But it was Quinn Cook who really controlled this game. He handled the ball well, with only two turnovers — and one of those was dribbling the ball off his foot without being pressured, resulting in a backcourt violation. He didn’t force anything. He dished to the open man, he got his teammates involved, he swished his open three pointers, and most importantly he kept his head in the game, remaining positive even during the team’s dry stretches. Sure, he picked up a T for throwing the ball at Michigan big man Jon Horford after Horford shoved him out of bounds unnecessarily, but Cook didn’t get flustered by that either. Quinn Cook was a leader tonight. When Cook plays like this, there are very few lead guards in the country better, and it just brings the entire Duke team to a whole ‘nother level.
It was also great to see Duke get contributions from so many players. Of course, Jabari Parker was the anchor down low offensively, and he scored his 15 points in a variety of ways: turnaround J’s, post-ups, reverses, and one stunning coast-to-coast take where it was clear from about 60′ away that he was going all the way to the hoop and nobody was stopping him. As noted earlier, Hood shot the ball pretty well in the first half. Matt Jones provided solid defense on Stauskas, as did Thornton. In addition to his work in the lane on the offensive end, Amile Jefferson was very active on the boards — which he has not always been this year — grabbing six in only 17 minutes. Good sign. And lo and behold, Marshall Plumlee not only made a couple of appearances, he had real positive impact on this game. He blocked a shot, displaying excellent timing in doing so. He took a pass from Cook at an awkward spot under the backboard and contorted his body in a way so he could get the shot off smoothly, and he banked it in. Athletic play. He only fouled once, while grabbing three boards in six minutes of action. Undoubtedly, Coach K will still play him situationally, depending on opponent, score, and foul status of Jefferson and Hairston, but still, nobody should be surprised if Marshall gets a little more run going forward. He may have earned a little trust tonight.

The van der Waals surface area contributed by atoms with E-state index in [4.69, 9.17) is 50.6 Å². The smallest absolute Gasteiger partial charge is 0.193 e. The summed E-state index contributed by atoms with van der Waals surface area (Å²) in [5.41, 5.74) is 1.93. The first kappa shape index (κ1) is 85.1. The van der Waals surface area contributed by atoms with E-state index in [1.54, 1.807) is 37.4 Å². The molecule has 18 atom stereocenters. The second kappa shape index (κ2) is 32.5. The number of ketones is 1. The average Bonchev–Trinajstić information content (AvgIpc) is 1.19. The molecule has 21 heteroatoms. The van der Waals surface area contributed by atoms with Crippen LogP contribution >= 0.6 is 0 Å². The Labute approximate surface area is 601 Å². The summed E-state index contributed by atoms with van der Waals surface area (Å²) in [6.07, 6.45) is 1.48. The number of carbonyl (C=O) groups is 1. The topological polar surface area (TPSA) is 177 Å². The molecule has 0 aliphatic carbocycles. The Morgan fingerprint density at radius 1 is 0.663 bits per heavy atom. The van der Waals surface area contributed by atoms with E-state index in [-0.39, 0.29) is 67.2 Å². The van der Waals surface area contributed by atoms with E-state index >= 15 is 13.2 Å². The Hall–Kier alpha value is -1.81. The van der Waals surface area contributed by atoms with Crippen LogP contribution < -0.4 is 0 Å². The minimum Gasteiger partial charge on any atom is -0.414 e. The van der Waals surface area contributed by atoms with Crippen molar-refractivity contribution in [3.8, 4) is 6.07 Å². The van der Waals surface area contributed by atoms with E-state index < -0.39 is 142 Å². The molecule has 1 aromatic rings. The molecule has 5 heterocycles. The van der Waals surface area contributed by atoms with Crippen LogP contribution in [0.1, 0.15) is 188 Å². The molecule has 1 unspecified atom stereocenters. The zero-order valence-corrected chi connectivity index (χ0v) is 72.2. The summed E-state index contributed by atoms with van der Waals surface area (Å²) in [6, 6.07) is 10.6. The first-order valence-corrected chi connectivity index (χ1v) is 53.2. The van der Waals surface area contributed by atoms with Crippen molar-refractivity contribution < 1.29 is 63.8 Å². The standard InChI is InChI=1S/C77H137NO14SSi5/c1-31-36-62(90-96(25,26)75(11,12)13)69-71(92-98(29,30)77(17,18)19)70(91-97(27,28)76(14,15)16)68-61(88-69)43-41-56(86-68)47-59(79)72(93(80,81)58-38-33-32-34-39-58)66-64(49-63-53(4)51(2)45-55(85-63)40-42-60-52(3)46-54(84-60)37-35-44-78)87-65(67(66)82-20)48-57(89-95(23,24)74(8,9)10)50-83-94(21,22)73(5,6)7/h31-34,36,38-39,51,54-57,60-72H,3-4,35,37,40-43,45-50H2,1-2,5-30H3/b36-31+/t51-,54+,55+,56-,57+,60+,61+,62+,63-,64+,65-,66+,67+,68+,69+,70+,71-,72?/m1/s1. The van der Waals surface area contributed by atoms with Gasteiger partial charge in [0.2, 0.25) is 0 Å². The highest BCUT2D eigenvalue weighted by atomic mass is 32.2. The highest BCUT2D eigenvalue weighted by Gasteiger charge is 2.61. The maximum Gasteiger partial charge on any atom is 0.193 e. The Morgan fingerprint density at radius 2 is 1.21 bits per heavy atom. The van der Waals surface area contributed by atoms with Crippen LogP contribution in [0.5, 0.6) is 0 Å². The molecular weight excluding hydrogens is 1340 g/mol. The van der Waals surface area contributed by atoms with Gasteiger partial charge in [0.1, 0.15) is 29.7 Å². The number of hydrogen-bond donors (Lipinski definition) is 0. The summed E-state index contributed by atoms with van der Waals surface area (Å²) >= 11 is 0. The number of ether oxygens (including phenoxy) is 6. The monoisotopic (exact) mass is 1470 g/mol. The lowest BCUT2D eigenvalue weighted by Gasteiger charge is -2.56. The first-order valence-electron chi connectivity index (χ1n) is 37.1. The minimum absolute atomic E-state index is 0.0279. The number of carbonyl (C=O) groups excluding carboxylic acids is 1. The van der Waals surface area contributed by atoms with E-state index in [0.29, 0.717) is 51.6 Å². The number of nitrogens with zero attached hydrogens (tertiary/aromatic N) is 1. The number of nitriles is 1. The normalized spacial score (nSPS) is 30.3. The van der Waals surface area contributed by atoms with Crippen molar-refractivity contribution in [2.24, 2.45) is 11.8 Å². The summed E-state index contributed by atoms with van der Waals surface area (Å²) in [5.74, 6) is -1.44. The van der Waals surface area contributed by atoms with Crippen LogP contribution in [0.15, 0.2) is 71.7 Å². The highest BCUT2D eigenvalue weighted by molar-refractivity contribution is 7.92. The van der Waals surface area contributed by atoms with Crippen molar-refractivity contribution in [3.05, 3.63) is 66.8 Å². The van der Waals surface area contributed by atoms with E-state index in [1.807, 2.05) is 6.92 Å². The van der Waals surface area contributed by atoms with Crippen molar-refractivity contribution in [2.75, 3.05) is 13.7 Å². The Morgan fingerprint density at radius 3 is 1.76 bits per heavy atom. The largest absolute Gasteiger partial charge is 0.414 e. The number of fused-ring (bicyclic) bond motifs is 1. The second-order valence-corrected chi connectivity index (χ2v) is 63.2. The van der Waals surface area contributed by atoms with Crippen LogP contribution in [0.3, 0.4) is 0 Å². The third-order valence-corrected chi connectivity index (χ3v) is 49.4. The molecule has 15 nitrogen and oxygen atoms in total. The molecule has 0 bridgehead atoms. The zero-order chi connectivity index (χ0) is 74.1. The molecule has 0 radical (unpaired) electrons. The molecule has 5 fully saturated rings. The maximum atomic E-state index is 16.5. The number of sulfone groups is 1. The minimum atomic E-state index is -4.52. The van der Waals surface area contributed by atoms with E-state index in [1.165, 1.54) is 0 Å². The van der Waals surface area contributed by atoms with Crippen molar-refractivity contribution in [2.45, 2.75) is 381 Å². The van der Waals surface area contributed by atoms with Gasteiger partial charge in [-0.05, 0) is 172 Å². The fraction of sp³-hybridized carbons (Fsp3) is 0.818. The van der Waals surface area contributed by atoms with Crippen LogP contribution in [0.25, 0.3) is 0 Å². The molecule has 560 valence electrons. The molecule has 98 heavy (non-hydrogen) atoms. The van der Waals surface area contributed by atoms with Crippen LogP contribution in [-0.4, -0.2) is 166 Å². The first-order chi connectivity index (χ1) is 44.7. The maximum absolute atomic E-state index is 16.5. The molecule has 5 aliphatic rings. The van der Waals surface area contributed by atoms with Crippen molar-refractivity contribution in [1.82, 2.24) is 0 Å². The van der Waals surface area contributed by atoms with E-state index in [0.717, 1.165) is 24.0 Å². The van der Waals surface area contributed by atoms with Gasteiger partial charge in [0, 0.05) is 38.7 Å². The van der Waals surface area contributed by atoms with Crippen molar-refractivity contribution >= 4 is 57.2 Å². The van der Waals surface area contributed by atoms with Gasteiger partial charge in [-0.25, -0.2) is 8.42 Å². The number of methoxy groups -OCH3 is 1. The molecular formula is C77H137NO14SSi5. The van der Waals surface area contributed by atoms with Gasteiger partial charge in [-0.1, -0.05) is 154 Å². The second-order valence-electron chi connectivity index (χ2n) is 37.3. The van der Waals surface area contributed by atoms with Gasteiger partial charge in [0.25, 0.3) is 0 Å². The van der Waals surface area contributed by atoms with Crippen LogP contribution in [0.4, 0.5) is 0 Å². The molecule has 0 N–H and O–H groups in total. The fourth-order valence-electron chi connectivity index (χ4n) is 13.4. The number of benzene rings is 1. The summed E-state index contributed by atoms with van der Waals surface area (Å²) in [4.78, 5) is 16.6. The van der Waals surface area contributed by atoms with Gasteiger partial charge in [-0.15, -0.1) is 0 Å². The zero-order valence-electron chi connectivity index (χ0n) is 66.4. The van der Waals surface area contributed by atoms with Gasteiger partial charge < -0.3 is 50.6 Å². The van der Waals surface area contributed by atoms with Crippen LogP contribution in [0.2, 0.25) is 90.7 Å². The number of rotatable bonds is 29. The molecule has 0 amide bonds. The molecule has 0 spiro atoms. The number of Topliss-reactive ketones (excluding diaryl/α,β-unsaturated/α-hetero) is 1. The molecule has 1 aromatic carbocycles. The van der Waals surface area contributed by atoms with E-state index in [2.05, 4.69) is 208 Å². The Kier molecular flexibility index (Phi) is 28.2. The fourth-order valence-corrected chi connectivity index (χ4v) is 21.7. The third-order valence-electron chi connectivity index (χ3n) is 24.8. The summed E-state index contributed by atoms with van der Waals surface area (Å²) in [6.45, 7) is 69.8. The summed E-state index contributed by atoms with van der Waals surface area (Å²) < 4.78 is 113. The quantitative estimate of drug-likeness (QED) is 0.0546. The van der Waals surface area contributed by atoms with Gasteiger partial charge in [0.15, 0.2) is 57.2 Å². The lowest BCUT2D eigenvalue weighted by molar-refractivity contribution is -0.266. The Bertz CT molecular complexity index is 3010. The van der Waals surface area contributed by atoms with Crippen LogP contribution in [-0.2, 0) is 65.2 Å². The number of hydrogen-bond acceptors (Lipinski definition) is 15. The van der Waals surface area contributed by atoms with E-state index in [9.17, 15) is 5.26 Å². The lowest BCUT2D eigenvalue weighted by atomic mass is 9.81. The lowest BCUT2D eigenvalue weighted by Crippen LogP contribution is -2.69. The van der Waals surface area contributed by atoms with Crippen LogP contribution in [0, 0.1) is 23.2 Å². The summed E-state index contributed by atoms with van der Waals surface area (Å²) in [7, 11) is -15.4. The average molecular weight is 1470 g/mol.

All in all, this was a very solid performance from the Blue Devils all around. The home winning streak against non-conference opponents is intact. But much more importantly, the team appeared to take a big stride forward here. I know they’re young and still finding their way without Burke and Tim Hardaway, Jr., but Michigan is a quality opponent with a lot of weapons. Yet this Duke team, which gave up 90 points very recently to Vermont, essentially neutered the Michigan offense for most of the night, and got contributions from nine guys (although not Rasheed Sulaimon, who very curiously got a DNP-CD) in doing so.
It was said by many that this year’s team, rather than being fully formed from the beginning as was, say, last year’s squad, will be a work-in-progress. Many said, correctly, that K will need to do some heavy lifting here to figure out how to make these pieces fit, to teach the team to play the kind of defense he demands, to figure out what combinations can best do that, to determine how to integrate two (or more) outstanding newcomers into the mix, all against a very difficult early season schedule, and all in the glare of a heavy media spotlight. Work-in-progress? Yes, but consider tonight as progress.